THE BACK PAGES

This album brought to you by—you

Who needs labels and A&R? Today bands are turning to a new funding source: their fans.

BRYAN BORZYKOWSKI May 26 2008
THE BACK PAGES

This album brought to you by—you

Who needs labels and A&R? Today bands are turning to a new funding source: their fans.

BRYAN BORZYKOWSKI May 26 2008

This album brought to you by—you

music

Who needs labels and A&R? Today bands are turning to a new funding source: their fans.

It’s unlikely you’ll see Walter Braunsteiner on the Grammys’ red carpet or rubbing shoulders with Kanye West, but that doesn’t mean this 36-year-old Austrian can’t be the world’s next big music mogul. An insurance industry IT specialist by day, Braunsteiner has given up buying CDs of up-and-coming artists, instead focusing his energies, and money, on developing them. No, he doesn’t work for a major label in his spare time; in fact, he’s barely involved in his local music scene at all. But like a keen-eyed record executive, this Viennese music fan—along with thousands of others across the globe—is coughing up big bucks to help his favourite artists venture into the recording studio.

Braunsteiner has given 25 musicians a total of $20,000 through Sellaband.com, a twoyear-old website that lets people “invest” at least $10 in an artist to help kick-start their career. If an act is lucky enough to raise $50,000, the site’s management will hire a producer, book recording time and help develop and market a CD; the fans’ generosity nets them a copy of the finished product. The site also gives people a chance to make money. Revenues are split between the band, the site and the “believers.” “We’ve been called the record label of the future,” says Johan Vosmeijer, Sellaband’s CEO and former Sony BMG executive. “We don’t make decisions on the process, but we release the product and distribute the music.”

Essentially, Sellaband—and U.K.-based Slicethepie.com, a similar site that helps artists raise $30,000—cuts out label funding and the A&R executives who find and develop talent, giving fans the chance to decide which act is most deserving of a recording career

instead. “We’ve turned everyone into their own record label,” says David Courtier-Dutton, Slicethepie’s CEO and founder.

Even more established artists are turning toward this model and avoiding the big label contract in the process. Jill Sobule, a quirky Denver-based singer/songwriter, originally found fame in the mid-’90s. In her 18-year career she’s been on two majors and two indies, with her last label going bankrupt. Rather than finding yet another label to help her record, market and distribute her disc, she turned to her rabid fan base for support, setting a fundraising goal of $75,000. It wasn’t long before donations—$25 gets an investor a thank-you in the liner notes and a hard copy of the finished product—started pouring in. One British woman donated $10,000, or the amount Sobule required to land a guest spot singing on the record. After 53 days Sobule reached her target.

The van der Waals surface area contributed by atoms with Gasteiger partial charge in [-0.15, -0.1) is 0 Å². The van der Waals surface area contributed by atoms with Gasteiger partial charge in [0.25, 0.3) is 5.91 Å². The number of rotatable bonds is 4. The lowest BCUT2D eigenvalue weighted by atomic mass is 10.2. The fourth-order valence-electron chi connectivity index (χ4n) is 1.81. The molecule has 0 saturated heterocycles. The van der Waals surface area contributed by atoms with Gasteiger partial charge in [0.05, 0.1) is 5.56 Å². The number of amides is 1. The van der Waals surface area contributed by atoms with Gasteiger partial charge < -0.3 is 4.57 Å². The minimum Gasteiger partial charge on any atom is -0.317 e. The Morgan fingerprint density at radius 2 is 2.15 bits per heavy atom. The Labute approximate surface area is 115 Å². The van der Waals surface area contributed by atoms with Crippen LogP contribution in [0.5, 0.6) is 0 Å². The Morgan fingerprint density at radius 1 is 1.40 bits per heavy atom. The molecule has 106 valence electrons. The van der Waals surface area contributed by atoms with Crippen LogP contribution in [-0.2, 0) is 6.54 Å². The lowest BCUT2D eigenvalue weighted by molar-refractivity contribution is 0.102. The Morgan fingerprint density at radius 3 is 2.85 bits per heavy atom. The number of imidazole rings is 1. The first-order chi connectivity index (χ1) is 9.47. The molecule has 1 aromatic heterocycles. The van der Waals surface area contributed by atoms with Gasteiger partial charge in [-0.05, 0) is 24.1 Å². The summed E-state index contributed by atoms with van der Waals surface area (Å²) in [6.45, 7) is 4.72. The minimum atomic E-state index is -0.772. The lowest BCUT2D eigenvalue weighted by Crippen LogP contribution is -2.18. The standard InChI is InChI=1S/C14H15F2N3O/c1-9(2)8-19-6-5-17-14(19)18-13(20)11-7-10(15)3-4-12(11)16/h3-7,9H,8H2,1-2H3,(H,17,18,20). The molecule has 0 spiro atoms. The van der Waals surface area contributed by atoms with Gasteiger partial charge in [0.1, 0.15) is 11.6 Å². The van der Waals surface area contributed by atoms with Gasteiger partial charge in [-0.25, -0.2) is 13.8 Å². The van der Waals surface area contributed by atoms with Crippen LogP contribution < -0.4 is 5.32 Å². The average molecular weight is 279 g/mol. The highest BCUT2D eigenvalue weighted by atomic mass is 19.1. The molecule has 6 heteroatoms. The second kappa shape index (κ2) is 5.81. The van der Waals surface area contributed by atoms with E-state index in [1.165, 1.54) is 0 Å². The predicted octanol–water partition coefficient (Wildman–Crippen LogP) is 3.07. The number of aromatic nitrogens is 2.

With success like this, will more cashstrapped industry players—including small indie labels—launch similar fundraising campaigns? “It’s not the direction I would go, but maybe we should,” says Trevor Laroque, head of Toronto’s Paper Bag Records. “I can’t really see any negatives to it, though it seems all backwards—you develop a fan base and then plug everything else into place.”

James McQuivey, vice-president and prin-

cipal analyst with Forrester Research, is less optimistic about the future of fan-funded albums. “This is a nice gimmick,” he says. “But the idea of betting on the success of music will only appeal to a small group of diehard music lovers. It’s not a mainstream solution to the problems the music industry faces.”

But it’s not just about helping an artist succeed—or the promise of earning money, in Sellaband and Slicethepie’s case—that’s making ordinary music buyers open their wallets. This business model has dramatically altered the way fans and musicians interact. Normally, someone buys a CD, and then maybe posts a message on the artist’s MySpace page. But for acts who rely on fans for more than sales figures, the music is as much their followers’ as it is theirs. “I put unfinished material up for my fans to hear,” says John Tayles, a Mississauga, Ont.-based artist who raised $30,000 through Slicethepie.com.

Sobule plans to make a donors-only website where she too will share works in progress and solicit people’s opinions. “That doesn’t mean I’ll take every one,” she says, “but there’s something to be said about people overwhelmingly picking one song to include over another.” Still, it’s hard for some artists to shake the major label mentality—even for ones who’ve been through it all before. “If someone offers me a million dollars maybe I’d sell out,” says Sobule, only half-joking. “But right now I can’t. I’m duty-bound to figure out how far I can go.” M

BRYAN BORZYKOWSKI